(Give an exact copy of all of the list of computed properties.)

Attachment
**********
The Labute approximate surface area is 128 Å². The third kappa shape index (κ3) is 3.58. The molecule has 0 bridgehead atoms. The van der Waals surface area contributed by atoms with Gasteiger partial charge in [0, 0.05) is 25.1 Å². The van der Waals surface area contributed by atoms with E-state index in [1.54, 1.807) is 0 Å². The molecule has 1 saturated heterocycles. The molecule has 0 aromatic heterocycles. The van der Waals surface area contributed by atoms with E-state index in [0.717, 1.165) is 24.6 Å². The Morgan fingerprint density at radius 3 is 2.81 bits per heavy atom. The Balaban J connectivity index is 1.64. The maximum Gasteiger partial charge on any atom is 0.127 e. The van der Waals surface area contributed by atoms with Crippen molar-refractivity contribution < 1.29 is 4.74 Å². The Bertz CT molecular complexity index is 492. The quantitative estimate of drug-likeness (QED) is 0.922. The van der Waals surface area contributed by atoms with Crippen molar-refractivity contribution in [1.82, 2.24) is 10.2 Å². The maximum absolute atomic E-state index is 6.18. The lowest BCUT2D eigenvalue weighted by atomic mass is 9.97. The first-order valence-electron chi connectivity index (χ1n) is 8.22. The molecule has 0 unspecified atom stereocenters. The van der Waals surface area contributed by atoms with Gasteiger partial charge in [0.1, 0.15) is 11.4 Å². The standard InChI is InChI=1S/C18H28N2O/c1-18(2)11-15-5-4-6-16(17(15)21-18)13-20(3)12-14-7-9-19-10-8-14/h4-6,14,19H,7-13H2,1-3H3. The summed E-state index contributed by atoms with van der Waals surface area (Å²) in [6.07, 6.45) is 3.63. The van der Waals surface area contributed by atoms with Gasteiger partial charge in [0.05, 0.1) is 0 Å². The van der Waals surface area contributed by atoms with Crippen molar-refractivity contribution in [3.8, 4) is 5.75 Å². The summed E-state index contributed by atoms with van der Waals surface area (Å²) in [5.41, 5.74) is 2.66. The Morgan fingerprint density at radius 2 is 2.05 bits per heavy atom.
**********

The Labute approximate surface area is 128 Å². The third kappa shape index (κ3) is 3.58. The molecule has 0 bridgehead atoms. The van der Waals surface area contributed by atoms with Gasteiger partial charge in [0, 0.05) is 25.1 Å². The van der Waals surface area contributed by atoms with E-state index in [1.54, 1.807) is 0 Å². The molecule has 1 saturated heterocycles. The molecule has 0 aromatic heterocycles. The van der Waals surface area contributed by atoms with E-state index in [0.717, 1.165) is 24.6 Å². The Morgan fingerprint density at radius 3 is 2.81 bits per heavy atom. The Balaban J connectivity index is 1.64. The maximum Gasteiger partial charge on any atom is 0.127 e. The van der Waals surface area contributed by atoms with Crippen molar-refractivity contribution < 1.29 is 4.74 Å². The Bertz CT molecular complexity index is 492. The quantitative estimate of drug-likeness (QED) is 0.922. The van der Waals surface area contributed by atoms with Crippen molar-refractivity contribution in [1.82, 2.24) is 10.2 Å². The maximum absolute atomic E-state index is 6.18. The lowest BCUT2D eigenvalue weighted by atomic mass is 9.97. The first-order valence-electron chi connectivity index (χ1n) is 8.22. The molecule has 0 unspecified atom stereocenters. The van der Waals surface area contributed by atoms with Gasteiger partial charge in [0.1, 0.15) is 11.4 Å². The standard InChI is InChI=1S/C18H28N2O/c1-18(2)11-15-5-4-6-16(17(15)21-18)13-20(3)12-14-7-9-19-10-8-14/h4-6,14,19H,7-13H2,1-3H3. The summed E-state index contributed by atoms with van der Waals surface area (Å²) in [6.07, 6.45) is 3.63. The van der Waals surface area contributed by atoms with Gasteiger partial charge in [0.05, 0.1) is 0 Å². The van der Waals surface area contributed by atoms with Crippen molar-refractivity contribution in [3.8, 4) is 5.75 Å². The summed E-state index contributed by atoms with van der Waals surface area (Å²) in [5.41, 5.74) is 2.66. The Morgan fingerprint density at radius 2 is 2.05 bits per heavy atom.